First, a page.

7 Questions With Mary Wilson

The Supremes chanteuse sings a different song at The Smith Center

Mary Wilson

Mary Wilson

It’s been a long time since a teenage Mary Wilson formed a singing group with her friends Diana Ross and Florence Ballard, but nearly 60 years later, the Supremes’ music still pours out of radios all over the world. Wilson continues to perform and recently had a display of her stunning Supremes costumes at the Rock & Roll Hall of Fame. She talked to Vegas Seven about dreaming big, staying glamorous and playing Las Vegas way back when.

So many people, so many musicians, are Supremes fans. What’s it like to have people tell you that you inspired them?

In 1959, when the Supremes started singing, it was at a time when African-Americans did not dare to dream, but we did. To be three little black girls making those dreams come true was something of a huge phenomenon for black people to aspire to. Some 50 years later, for people to talk about it, to have people speak of us like that—it’s a great honor.

When did you realize that singing was going to be your life?

When we started singing, it was a hobby; we were doing it just to be doing it, not [as] a job. Black people—it wasn’t something you thought about. You thought about trying to get a good job becoming a nurse, doctor [or] schoolteacher. It wasn’t until after we got hooked in high school and we realized how good we were as a group [that] we said, “This is great, maybe this is something we should consider as more than a hobby.” We were going every weekend to gigs when we were still in high school. During that time we started listening to Motown—the Miracles, Mary Wells, they were in our hometown. We decided to get an audition.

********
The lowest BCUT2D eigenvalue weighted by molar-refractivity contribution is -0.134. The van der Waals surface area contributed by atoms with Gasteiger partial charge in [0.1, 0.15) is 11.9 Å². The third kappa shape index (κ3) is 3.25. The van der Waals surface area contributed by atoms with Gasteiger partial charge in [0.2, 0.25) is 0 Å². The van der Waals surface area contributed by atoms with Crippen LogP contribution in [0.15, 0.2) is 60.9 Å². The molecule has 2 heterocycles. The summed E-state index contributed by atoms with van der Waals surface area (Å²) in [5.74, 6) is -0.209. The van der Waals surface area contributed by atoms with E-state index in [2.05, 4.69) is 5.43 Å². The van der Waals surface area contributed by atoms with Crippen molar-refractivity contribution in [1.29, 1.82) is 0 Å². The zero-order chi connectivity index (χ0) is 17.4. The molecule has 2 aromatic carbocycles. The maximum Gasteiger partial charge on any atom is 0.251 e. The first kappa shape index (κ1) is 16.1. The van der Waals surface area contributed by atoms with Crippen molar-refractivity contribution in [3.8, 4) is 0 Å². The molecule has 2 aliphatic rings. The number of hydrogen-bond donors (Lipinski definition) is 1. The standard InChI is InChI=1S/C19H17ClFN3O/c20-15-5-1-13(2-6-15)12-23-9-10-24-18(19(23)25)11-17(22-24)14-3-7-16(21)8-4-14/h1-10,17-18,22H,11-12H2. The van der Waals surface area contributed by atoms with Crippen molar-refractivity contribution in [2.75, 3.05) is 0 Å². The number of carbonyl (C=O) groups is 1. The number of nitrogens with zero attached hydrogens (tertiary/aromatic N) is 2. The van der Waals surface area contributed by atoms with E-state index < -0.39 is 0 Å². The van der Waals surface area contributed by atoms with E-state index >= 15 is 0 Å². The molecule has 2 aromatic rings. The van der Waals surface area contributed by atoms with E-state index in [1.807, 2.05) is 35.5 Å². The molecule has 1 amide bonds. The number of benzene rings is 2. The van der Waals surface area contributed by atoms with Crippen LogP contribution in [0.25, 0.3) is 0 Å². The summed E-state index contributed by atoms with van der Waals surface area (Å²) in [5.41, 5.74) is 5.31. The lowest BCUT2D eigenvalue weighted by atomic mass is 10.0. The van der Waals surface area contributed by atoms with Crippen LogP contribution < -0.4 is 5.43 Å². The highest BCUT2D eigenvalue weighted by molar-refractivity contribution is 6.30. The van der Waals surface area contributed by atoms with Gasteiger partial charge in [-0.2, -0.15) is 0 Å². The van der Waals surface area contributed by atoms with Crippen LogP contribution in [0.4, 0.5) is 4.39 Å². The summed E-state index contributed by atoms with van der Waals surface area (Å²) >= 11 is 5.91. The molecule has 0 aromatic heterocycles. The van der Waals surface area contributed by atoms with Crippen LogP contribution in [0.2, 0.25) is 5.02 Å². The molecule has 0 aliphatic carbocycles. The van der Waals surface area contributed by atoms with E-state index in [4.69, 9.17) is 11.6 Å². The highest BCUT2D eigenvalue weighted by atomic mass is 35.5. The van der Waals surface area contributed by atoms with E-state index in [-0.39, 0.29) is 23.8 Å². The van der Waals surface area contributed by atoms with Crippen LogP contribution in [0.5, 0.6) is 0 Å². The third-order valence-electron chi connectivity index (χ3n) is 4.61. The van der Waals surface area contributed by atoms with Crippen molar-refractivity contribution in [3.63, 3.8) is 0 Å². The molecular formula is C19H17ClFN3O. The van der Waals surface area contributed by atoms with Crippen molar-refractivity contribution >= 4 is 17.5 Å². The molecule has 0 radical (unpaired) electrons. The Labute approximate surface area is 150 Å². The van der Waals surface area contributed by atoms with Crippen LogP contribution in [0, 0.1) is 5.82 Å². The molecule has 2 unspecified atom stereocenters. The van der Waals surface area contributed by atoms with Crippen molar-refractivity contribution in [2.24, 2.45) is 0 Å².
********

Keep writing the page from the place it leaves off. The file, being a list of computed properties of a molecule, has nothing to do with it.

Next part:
You began looking at it as a career?

Our parents … had saved up a little money to [send us] to college. We were like, “We wanna be singers.” I remember we went to Berry Gordy and said, “Mr. Gordy, we gotta get a hit record! If we don’t get a hit record, our parents will send us to college!”

What keeps you going after all these years?

Most people get a job to get money and then they save up their money to go on vacations. We, the Supremes, found our dream very early in life and it’s never changed. Most people would love to be a singer. It’s a blessing. It’s wonderful to be doing what you enjoy and be paid well for it [and] travel the world. Why would you want to change or retire?

The three of you were so glamorous—you’re still very stylish. Was glamour always important to you?

We were always known for our glamour. That sort of set us apart from the other groups of the time. Keeping the glamour—that’s who I am, that’s who the Supremes were. We were just girlie-girls. I was playing with my granddaughter the other day and she said, “Grandma, we’re girlie-girls, aren’t we?” And I’m like, “Yep.” That was always our type.

You live in Las Vegas, but you’ve also played here many times …

I did Vegas a couple of times last year. The Supremes performed at the Flamingo in 1967, when Vegas was still the Vegas we all think about, not what it has become. Back in the day, it was Sammy Davis [Jr.], Lena Horne, the Rat Pack, that whole kind of thing. It was people who wore fur coats [and] big, giant rings; [they had] big cigars [and] loads of money. It was a different kind of place.

What can audiences expect from your show at The Smith Center?

It’s pretty much an American songbook type of show called Mary Wilson—Up Close & Personal. Normally, of course, I’m Mary Wilson of the Supremes, and that entails more of an R&B show. My cabaret show is basically all standards; it’s really across the board: “Smile,” “What a Wonderful World,” “Body and Soul”— lots of big ballads. I always sang ballads—my talent is more of a chanteuse-type singer. One thing I will say is: Come dressed up. I’ll be in my little sequined gown.

Mary Wilson—Up Close & Personal

February 24-25, 7 p.m., $35–$59, The Smith Center’s Cabaret Jazz, thesmithcenter.com